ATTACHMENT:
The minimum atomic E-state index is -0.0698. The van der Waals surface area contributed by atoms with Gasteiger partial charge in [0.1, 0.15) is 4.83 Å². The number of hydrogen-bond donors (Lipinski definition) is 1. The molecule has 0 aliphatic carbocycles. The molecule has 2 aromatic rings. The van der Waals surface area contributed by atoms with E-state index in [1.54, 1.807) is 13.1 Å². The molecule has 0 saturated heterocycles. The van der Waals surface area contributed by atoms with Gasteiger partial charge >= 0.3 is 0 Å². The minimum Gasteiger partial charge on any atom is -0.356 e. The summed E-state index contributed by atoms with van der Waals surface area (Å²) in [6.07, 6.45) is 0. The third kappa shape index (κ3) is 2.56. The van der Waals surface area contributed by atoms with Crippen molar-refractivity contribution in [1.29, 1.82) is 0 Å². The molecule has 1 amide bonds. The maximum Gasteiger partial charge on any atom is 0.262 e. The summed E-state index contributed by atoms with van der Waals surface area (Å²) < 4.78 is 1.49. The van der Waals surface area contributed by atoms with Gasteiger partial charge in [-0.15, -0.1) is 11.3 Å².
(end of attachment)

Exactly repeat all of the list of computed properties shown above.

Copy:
The minimum atomic E-state index is -0.0698. The van der Waals surface area contributed by atoms with Gasteiger partial charge in [0.1, 0.15) is 4.83 Å². The number of hydrogen-bond donors (Lipinski definition) is 1. The molecule has 0 aliphatic carbocycles. The molecule has 2 aromatic rings. The van der Waals surface area contributed by atoms with E-state index in [1.54, 1.807) is 13.1 Å². The molecule has 0 saturated heterocycles. The van der Waals surface area contributed by atoms with Gasteiger partial charge >= 0.3 is 0 Å². The minimum Gasteiger partial charge on any atom is -0.356 e. The summed E-state index contributed by atoms with van der Waals surface area (Å²) in [6.07, 6.45) is 0. The third kappa shape index (κ3) is 2.56. The van der Waals surface area contributed by atoms with Crippen molar-refractivity contribution in [1.29, 1.82) is 0 Å². The molecule has 1 amide bonds. The maximum Gasteiger partial charge on any atom is 0.262 e. The summed E-state index contributed by atoms with van der Waals surface area (Å²) < 4.78 is 1.49. The van der Waals surface area contributed by atoms with Gasteiger partial charge in [-0.15, -0.1) is 11.3 Å².